TROMP: I really think so, too. We are graduating our largest class ever. And the incredible resilience and flexibility of these students… I think every day of how profoundly creative they will be in their careers going forward, because they've had to navigate challenges unlike those that have been faced by any students before them. And I think we're going to continue to see both the challenges that the pandemic has produced and all the upheaval that we've seen. I think we'll continue to see those challenges in the coming years with our future students. But our students who came into campus this year got to experience a much more typical freshman year, even though we were still managing the pandemic. We're so excited to see these students who've worked so hard and faced so many challenges get a chance to have that culminating peak moment. And they will join, believe it or not, George, more than 100,000 living alumni.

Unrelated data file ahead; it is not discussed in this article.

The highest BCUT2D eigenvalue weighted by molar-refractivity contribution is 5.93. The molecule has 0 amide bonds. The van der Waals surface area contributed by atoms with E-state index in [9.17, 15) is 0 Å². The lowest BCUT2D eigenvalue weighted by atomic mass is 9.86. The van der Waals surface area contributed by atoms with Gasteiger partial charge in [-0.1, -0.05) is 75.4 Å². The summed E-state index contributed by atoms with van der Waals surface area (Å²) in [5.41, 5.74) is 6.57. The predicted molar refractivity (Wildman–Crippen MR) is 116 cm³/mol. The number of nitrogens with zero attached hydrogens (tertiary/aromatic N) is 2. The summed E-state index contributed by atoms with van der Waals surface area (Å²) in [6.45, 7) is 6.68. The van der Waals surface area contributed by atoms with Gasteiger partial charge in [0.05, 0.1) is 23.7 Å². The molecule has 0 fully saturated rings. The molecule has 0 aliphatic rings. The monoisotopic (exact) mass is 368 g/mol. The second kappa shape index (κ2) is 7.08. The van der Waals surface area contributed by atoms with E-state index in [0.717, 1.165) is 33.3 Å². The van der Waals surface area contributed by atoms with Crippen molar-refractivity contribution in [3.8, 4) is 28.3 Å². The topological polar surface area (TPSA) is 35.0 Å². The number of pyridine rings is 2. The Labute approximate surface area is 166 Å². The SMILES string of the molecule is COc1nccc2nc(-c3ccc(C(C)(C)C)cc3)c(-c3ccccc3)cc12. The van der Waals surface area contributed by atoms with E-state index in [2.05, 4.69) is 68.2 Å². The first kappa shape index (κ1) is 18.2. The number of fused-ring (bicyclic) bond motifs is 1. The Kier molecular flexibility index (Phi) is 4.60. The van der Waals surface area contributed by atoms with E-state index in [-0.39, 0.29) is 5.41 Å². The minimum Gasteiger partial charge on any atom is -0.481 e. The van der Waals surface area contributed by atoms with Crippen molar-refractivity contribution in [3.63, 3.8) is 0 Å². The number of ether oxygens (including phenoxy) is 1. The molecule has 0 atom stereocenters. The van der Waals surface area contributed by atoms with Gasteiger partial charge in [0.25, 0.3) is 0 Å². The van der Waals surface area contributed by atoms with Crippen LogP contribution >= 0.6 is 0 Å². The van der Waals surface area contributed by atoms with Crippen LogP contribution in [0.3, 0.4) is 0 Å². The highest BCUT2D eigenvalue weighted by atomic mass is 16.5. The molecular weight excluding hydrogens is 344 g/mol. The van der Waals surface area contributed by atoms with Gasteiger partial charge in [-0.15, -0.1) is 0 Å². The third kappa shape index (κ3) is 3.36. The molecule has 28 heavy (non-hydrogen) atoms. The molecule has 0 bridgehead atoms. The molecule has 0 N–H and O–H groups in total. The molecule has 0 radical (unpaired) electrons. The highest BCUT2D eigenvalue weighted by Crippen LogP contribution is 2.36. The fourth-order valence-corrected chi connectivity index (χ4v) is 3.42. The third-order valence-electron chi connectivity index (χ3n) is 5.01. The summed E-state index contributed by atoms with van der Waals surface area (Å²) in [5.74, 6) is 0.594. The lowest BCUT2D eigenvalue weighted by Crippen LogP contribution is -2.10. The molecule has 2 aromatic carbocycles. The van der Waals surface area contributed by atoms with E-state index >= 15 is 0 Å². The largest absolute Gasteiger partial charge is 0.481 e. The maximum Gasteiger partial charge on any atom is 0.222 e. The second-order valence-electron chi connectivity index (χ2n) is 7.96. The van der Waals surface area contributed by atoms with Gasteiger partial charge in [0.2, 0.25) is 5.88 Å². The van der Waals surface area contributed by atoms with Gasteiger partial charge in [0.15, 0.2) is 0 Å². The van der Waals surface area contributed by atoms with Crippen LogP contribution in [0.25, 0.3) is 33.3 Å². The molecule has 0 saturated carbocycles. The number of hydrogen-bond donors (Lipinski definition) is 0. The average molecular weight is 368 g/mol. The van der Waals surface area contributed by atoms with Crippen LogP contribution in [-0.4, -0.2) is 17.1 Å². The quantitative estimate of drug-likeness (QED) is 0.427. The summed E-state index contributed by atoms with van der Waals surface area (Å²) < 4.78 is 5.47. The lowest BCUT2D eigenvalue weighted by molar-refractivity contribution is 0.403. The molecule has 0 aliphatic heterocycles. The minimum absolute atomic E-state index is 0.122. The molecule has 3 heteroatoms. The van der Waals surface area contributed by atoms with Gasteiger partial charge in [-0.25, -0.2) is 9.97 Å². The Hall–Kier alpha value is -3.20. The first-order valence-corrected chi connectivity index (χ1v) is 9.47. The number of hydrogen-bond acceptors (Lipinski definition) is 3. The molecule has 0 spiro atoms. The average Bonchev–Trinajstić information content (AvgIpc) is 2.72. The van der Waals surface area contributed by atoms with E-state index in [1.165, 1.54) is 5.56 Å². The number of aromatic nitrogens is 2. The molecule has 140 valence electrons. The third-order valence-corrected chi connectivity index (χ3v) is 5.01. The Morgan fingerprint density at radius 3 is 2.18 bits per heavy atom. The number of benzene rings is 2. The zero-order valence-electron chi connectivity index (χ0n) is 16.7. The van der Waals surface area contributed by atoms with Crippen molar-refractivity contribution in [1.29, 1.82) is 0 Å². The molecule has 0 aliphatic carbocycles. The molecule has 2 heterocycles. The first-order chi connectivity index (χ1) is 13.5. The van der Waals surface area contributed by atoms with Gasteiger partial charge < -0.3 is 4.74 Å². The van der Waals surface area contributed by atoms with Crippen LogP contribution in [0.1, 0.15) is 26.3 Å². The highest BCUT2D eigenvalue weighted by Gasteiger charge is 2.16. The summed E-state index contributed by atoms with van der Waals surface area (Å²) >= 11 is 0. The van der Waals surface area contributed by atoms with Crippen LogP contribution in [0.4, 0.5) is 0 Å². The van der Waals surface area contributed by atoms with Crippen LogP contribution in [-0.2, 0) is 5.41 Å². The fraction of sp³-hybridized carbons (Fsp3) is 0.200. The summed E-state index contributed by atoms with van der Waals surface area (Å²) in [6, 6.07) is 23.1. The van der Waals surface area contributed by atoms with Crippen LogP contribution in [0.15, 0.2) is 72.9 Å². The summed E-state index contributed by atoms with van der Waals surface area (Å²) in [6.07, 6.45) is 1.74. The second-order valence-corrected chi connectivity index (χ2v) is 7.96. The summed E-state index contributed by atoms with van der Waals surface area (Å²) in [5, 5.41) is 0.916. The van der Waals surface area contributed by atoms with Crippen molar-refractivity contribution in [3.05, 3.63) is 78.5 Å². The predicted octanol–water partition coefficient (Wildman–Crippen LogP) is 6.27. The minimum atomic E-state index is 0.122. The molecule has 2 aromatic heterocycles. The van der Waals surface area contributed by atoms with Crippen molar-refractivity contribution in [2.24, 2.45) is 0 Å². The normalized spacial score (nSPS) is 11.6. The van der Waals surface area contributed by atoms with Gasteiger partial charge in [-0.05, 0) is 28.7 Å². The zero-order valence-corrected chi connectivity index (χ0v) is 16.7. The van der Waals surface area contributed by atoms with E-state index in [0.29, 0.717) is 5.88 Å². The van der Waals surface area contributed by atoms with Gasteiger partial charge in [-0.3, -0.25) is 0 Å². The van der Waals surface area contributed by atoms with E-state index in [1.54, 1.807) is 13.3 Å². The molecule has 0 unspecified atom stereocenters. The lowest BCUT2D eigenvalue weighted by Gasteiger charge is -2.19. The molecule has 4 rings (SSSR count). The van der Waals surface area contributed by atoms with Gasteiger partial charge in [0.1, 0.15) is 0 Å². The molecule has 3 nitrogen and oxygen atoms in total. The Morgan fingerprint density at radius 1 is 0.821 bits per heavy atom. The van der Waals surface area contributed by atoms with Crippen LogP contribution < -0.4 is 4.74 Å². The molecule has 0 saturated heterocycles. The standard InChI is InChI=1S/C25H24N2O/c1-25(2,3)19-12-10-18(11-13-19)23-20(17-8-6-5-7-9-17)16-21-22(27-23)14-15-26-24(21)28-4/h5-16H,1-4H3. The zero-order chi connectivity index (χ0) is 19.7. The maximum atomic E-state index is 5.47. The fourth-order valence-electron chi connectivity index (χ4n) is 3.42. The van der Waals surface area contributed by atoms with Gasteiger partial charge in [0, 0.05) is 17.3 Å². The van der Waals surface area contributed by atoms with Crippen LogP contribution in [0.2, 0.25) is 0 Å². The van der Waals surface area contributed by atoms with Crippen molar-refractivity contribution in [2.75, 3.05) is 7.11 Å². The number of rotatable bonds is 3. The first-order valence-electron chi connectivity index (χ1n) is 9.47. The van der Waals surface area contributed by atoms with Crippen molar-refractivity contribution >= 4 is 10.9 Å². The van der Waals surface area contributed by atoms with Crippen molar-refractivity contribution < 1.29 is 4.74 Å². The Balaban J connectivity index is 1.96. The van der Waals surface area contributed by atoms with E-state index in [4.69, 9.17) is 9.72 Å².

PRENTICE: There's a milestone. Amazing. Can you talk a little bit about that? Because goodness knows we talk about change every spring. But this particular graduating class - maybe more than any generation in quite some time - have an opportunity to change paradigms on the things that matter: economics, our culture, our civics.